I spoke in the opening paragraph about Snipes' potential as a DTV great, and I realized I sounded similar to the girls I meet at my age who want me to settle down and get a job in an office so I can help them buy a house and kids and a minivan. "Oh, but you have so much potential, you should be a teacher or go to law school or something." I hope Wesley doesn't look at Dolph Lundgren's movies envisioning a PTA meeting. Or even a mortgage (was that in poor taste given his recent property tax woes?). It's not settling if his bad action movies admit they're bad action movies and skip the lulls. I just want one movie out of him that brings the kind of enjoyment Blade II did. All right, I want 20, but I'll take one. Then he can go back to these movies where he sprinkles some good action in with a bunch of boring scenes that make my ADD flare up.


The female lead was pretty hot. The place her character held made no sense in a 21st century Western workplace. She was a sergeant in a NATO run military police outfit in Romania, yet she wasn't allowed to have a say in the investigation into Snipes and his gang. The reason: she's a woman. I understand that chauvinism still exists, even in 2008 (or 2005, when this was made), but I can't imagine the two guys who were freezing her out wouldn't have wanted to work with just on her looks alone. What kind of chauvinists aren't pigs when it comes to hot women? Gay chauvinists? Angry testosterone-ly charged Alpha Male gay chauvinists?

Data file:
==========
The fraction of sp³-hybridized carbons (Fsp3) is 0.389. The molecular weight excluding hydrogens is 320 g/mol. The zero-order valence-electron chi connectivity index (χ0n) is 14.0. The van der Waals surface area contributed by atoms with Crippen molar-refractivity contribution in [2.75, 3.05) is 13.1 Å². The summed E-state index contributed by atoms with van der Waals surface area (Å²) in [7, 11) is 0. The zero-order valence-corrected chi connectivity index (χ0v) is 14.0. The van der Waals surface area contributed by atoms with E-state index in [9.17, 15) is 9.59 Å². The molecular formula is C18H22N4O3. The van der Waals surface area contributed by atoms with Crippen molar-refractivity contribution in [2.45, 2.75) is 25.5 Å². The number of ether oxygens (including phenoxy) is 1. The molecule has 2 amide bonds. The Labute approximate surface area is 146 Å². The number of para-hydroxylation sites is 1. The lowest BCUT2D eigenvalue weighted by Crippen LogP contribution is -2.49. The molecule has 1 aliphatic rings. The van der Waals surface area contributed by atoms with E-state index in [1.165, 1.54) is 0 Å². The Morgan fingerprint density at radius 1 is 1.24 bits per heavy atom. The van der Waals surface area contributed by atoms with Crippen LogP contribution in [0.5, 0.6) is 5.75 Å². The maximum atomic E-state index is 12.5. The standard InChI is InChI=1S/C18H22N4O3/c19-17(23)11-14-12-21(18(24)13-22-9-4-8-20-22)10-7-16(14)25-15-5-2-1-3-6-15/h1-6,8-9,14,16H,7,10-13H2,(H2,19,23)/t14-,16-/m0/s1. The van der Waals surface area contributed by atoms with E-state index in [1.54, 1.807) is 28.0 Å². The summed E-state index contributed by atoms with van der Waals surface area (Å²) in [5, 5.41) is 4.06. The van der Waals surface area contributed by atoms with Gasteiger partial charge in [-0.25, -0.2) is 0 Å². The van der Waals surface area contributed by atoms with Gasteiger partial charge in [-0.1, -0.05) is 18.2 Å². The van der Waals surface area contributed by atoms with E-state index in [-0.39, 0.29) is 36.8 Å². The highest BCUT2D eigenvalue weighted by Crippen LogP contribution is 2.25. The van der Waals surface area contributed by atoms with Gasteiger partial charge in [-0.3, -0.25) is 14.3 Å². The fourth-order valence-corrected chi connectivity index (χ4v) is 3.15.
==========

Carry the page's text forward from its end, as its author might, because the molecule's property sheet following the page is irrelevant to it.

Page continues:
A hallmark of this and the other Snipes film the DVC has reviewed (The Contractor) is techno music. This is the new movement in bad action, and though it's not horrible, the synthesizer and bad metal guitar will always have a special place in my heart. I think in the Snipes film, the techno comes from the Blade films. Most filmmakers can't get that indelible image out of their heads of Snipes in Blade II, right after he gets the blood in him, with his samurai sword, and the listen all you motherfuckers playing in the background, as he cuts down a shitload of vampires. I get that, and I guess I can make a synthesizer and metal exception for the Snipes film.


On the other hand, another horrible trend in newer DTV action is the Bourne Whatever shaky camera with quick cuts. This sucks, and annoys me more than you can know. One reason for the bad camera in the Bourne movies was to mask Matt Damon's inability to fight. Wesley Snipes doesn't suffer from this deficiency-- in fact, he's a pretty accomplished martial artist. We see that even in this film. I'll give this movie credit, because they use it more than The Contractor did, but I can't appreciate it if the camera's not steady. These people need to go back to their forefathers in the early 90s who choreographed timeless fight scenes that me and other bad movie honks are still talking about. Not everything newer is necessarily better.

At no point in this film did I find out why it was called 7 Seconds. Seriously. I may have totally missed it. I don't know what else I would've called it, so I guess 7 seconds is as serviceable as anything. I like the idea of a title that makes no sense. It's a definite check mark on the pro side for this film. That makes three, then: Snipes' martial arts, cool car chases, name that made no sense...

... but the cons slightly outweigh the pros. Long dull torture interlude, action scenes that weren't as plentiful as they needed to be, and the shaky en vogue camera canceled out the positives. That's an 0-fer-two so far on the DTVC, but I think this was an improvement, so I see the potential. The next film of his in the pipeline is Chaos, a film that also has Jason Statham and Ryan Phillipe. I have a good feeling about it.